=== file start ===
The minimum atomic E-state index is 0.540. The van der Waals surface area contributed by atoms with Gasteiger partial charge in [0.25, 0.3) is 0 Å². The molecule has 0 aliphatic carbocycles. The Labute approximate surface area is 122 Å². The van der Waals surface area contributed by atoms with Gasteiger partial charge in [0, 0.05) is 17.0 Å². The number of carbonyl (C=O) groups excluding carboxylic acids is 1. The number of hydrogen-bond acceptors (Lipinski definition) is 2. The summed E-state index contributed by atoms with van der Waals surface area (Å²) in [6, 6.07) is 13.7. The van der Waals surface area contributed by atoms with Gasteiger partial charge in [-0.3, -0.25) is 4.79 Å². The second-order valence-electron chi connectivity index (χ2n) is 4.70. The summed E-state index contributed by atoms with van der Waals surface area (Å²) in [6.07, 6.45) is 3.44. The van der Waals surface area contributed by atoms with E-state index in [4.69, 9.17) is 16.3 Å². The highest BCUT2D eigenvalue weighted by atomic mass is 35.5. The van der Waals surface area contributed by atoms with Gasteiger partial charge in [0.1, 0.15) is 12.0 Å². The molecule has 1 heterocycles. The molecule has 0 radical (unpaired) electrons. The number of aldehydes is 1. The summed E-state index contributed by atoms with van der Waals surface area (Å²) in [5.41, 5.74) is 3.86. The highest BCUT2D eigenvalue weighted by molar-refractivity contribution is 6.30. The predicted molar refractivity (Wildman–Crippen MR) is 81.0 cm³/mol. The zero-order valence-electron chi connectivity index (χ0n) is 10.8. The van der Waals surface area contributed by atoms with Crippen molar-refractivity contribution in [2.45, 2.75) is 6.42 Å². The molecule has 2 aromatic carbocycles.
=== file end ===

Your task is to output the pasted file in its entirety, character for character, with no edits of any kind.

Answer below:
The minimum atomic E-state index is 0.540. The van der Waals surface area contributed by atoms with Gasteiger partial charge in [0.25, 0.3) is 0 Å². The molecule has 0 aliphatic carbocycles. The Labute approximate surface area is 122 Å². The van der Waals surface area contributed by atoms with Gasteiger partial charge in [0, 0.05) is 17.0 Å². The number of carbonyl (C=O) groups excluding carboxylic acids is 1. The number of hydrogen-bond acceptors (Lipinski definition) is 2. The summed E-state index contributed by atoms with van der Waals surface area (Å²) in [6, 6.07) is 13.7. The van der Waals surface area contributed by atoms with Gasteiger partial charge in [-0.3, -0.25) is 4.79 Å². The second-order valence-electron chi connectivity index (χ2n) is 4.70. The summed E-state index contributed by atoms with van der Waals surface area (Å²) in [6.07, 6.45) is 3.44. The van der Waals surface area contributed by atoms with E-state index in [4.69, 9.17) is 16.3 Å². The highest BCUT2D eigenvalue weighted by atomic mass is 35.5. The van der Waals surface area contributed by atoms with Gasteiger partial charge in [0.1, 0.15) is 12.0 Å². The molecule has 1 heterocycles. The molecule has 0 radical (unpaired) electrons. The number of aldehydes is 1. The summed E-state index contributed by atoms with van der Waals surface area (Å²) in [5.41, 5.74) is 3.86. The highest BCUT2D eigenvalue weighted by molar-refractivity contribution is 6.30. The predicted molar refractivity (Wildman–Crippen MR) is 81.0 cm³/mol. The zero-order valence-electron chi connectivity index (χ0n) is 10.8. The van der Waals surface area contributed by atoms with Crippen molar-refractivity contribution in [2.45, 2.75) is 6.42 Å². The molecule has 2 aromatic carbocycles.